'You Have To Treat Human Beings, Not Animals': SC Slams Bihar, Jharkhand, UP Govts For Poor Infrastructure in Medical Colleges
While considering a batch of petitions relating to medical admissions, the Supreme Court on Monday reprimanded Bihar, Jharkhand and Uttar Pradesh for the poor infrastructure of their government medical colleges.
A vacation bench of Justice Abdul Nazeer and Justice Indu Malhotra was hearing a string of writ petitions challenging a refusal by the Medical Council of India to issue Letters of Permission to eight colleges, possessing a total of 800 seats, in these states.
In pursuance of the Supreme Court order dated June 14, senior counsel Ranjit Kumar, appearing for the Government of Bihar, produced an affidavit on behalf of the state, indicating the nature of deficiencies as pointed out by the MCI in terms of infrastructural facilities and faculty, the response of the state government as to the present status thereof, the timeline within which the continuing deficiencies shall be rectified and the outlay of capital required for the same.
On June 14, the court had also needed the Principal Secretary, Incharge, Medical Education as well as the Chief Secretary of the states concerned to submit an undertaking in respect of the responsibilities to be shouldered by them.
“What would happen to the patients if this is the infrastructure of the medical colleges and the (attached) hospitals? You have to treat human beings and not animals...In ’98, we had already said that you are producing half-baked doctors...,” remarked Justice Nazeer on Monday.
In MCI v. State of Karnataka (1998), the apex court, while dealing with admissions made in excess of the intake capacity fixed by the MCI, had noted, “A medical student requires grueling study and that can be done only if proper facilities are available in a medical college and the hospital attached to it has to be well-equipped and the teaching faculty and doctors have to be competent enough that when a medical student comes out, he is perfect in the science of treatment of human beings and is not found wanting in any way. The country does not want half-baked medical professionals coming out of medical colleges when they did not have full facilities of teaching and were not exposed to the patients and their ailments during the course of their study...”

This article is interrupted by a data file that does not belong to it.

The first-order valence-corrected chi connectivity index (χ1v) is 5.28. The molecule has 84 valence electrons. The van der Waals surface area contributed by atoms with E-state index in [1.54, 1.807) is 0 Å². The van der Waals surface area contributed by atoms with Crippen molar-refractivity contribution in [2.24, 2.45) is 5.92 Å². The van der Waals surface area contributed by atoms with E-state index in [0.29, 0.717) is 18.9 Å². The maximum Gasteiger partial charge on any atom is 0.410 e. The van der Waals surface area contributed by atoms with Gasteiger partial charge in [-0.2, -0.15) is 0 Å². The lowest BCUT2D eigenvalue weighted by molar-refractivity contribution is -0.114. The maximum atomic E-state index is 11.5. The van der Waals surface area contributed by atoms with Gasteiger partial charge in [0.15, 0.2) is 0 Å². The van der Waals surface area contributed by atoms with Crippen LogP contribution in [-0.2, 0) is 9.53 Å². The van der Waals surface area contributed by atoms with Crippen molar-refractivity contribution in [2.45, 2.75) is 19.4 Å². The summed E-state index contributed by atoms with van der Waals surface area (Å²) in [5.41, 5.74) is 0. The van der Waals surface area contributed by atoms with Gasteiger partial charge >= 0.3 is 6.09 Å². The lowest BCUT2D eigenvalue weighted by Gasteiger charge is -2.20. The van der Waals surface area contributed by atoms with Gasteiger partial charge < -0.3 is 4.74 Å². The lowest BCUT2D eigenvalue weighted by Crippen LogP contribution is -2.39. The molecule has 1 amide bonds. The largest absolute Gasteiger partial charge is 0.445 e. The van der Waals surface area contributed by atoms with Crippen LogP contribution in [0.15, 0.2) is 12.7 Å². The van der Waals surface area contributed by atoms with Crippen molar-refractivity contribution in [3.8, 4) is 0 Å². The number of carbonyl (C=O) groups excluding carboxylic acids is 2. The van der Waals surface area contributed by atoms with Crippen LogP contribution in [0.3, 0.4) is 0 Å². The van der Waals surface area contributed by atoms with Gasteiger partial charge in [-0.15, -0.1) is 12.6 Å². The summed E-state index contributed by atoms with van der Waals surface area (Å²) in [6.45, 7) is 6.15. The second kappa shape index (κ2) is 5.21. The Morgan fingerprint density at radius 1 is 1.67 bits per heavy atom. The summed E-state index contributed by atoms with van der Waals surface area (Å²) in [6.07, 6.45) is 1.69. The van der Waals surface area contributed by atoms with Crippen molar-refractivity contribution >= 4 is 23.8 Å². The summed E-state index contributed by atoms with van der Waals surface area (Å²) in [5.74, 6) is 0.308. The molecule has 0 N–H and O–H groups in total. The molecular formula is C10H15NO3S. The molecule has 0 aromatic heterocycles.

“The faculty deficiency is at 18%...within three months we shall have a full faculty...,” Kumar sought to submit.
In response, ASG Maninder Singh advanced, “In Prakash Singh (2006), to tackle the deficiency of police personnel, then Chief Justice Khehar had required the Chief Secretaries of 2-3 states to appear in person every Monday and Friday, recording their personal responsibility to make appointments as per the directions of this court...My grievance is that in the present case, the Secretaries have not assumed such ‘personal responsibility’ in the undertakings submitted...”
“We will make them responsible,” asserted Justice Malhotra.
For the sake of the students, the ASG suggested the colleges be permitted to function at present, subject to the outcome of the inspection by the MCI after three months. “If the deficiencies are not cured within this period, the colleges will have to be closed,” he stated.
“Also please do not allow this to become a precedent...otherwise, High Courts will pass orders and we shall be nowhere...please let this exception only be confined to the peculiar circumstances of this case...800 seats is too big a number...,” he continued.
To back the plea for interim directions, senior counsel Vibha Datta Makhija, representing the state of UP, cited the order of the Supreme Court in Hindu Charitable Trust Shekhar Hospital v. UOI (2014), where it was observed, “...when several seats for medical admission are likely to remain vacant for the academic year 2014-15, we are of the view that these matters require urgent consideration and we are giving these interim directions under the provisions of Article 142 of the Constitution of India...We are conscious of the fact that number of physicians in our country is much less than what is required and because of non-renewal of recognition of several medical colleges, our citizens would be deprived of a good number of physicians...”
Accordingly, the court has passed the following directions;
We hereby direct that in view of the undertakings submitted by the Principal Secretary of each of the three States, permission is granted to the aforesaid Government Medical Colleges for admission to the MBBS course for the current academic year 2018-19. The seats in the aforesaid Government Medical Colleges will be included in the seat matrix, for which counseling is scheduled to take place on 19th June, 2018.
The MCI shall carry out an inspection after three months to verify that the State Governments have in fact carried out compliance to rectify the deficiencies pointed out. If the deficiencies are not removed within the period specified, the Principal Secretary of each of the States will be held personally responsible for non-compliance with the Orders passed by this Court.
The Order passed in the present Writ Petitions will not be treated as a precedent, as the same are being passed in the peculiar facts and circumstances of the case, as otherwise over 800 seats in Government Medical Colleges would get wasted.
The Writ Petitions will remain pending for compliance. Post these petitions on 25th September, 2018 for further proceedings.
Read the Order Here: